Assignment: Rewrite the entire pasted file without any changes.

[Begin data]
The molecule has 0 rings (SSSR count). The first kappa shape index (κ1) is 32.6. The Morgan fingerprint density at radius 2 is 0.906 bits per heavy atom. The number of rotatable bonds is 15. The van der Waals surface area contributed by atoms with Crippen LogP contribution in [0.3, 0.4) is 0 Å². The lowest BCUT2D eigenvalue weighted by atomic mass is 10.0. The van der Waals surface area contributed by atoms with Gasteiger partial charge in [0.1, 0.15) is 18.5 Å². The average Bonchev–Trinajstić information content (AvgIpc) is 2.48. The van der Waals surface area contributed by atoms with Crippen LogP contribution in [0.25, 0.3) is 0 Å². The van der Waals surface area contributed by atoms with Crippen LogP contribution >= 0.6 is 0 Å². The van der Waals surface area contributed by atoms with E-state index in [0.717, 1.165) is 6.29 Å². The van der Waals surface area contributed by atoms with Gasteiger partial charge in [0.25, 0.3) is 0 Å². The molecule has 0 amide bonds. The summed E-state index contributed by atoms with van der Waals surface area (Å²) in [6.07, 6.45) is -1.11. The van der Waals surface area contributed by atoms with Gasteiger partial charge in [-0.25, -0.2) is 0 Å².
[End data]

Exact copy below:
The molecule has 0 rings (SSSR count). The first kappa shape index (κ1) is 32.6. The Morgan fingerprint density at radius 2 is 0.906 bits per heavy atom. The number of rotatable bonds is 15. The van der Waals surface area contributed by atoms with Crippen LogP contribution in [0.3, 0.4) is 0 Å². The lowest BCUT2D eigenvalue weighted by atomic mass is 10.0. The van der Waals surface area contributed by atoms with Gasteiger partial charge in [0.1, 0.15) is 18.5 Å². The average Bonchev–Trinajstić information content (AvgIpc) is 2.48. The van der Waals surface area contributed by atoms with Crippen LogP contribution in [0.25, 0.3) is 0 Å². The van der Waals surface area contributed by atoms with Crippen LogP contribution >= 0.6 is 0 Å². The van der Waals surface area contributed by atoms with E-state index in [0.717, 1.165) is 6.29 Å². The van der Waals surface area contributed by atoms with Gasteiger partial charge in [0.25, 0.3) is 0 Å². The molecule has 0 amide bonds. The summed E-state index contributed by atoms with van der Waals surface area (Å²) in [6.07, 6.45) is -1.11. The van der Waals surface area contributed by atoms with Gasteiger partial charge in [-0.25, -0.2) is 0 Å².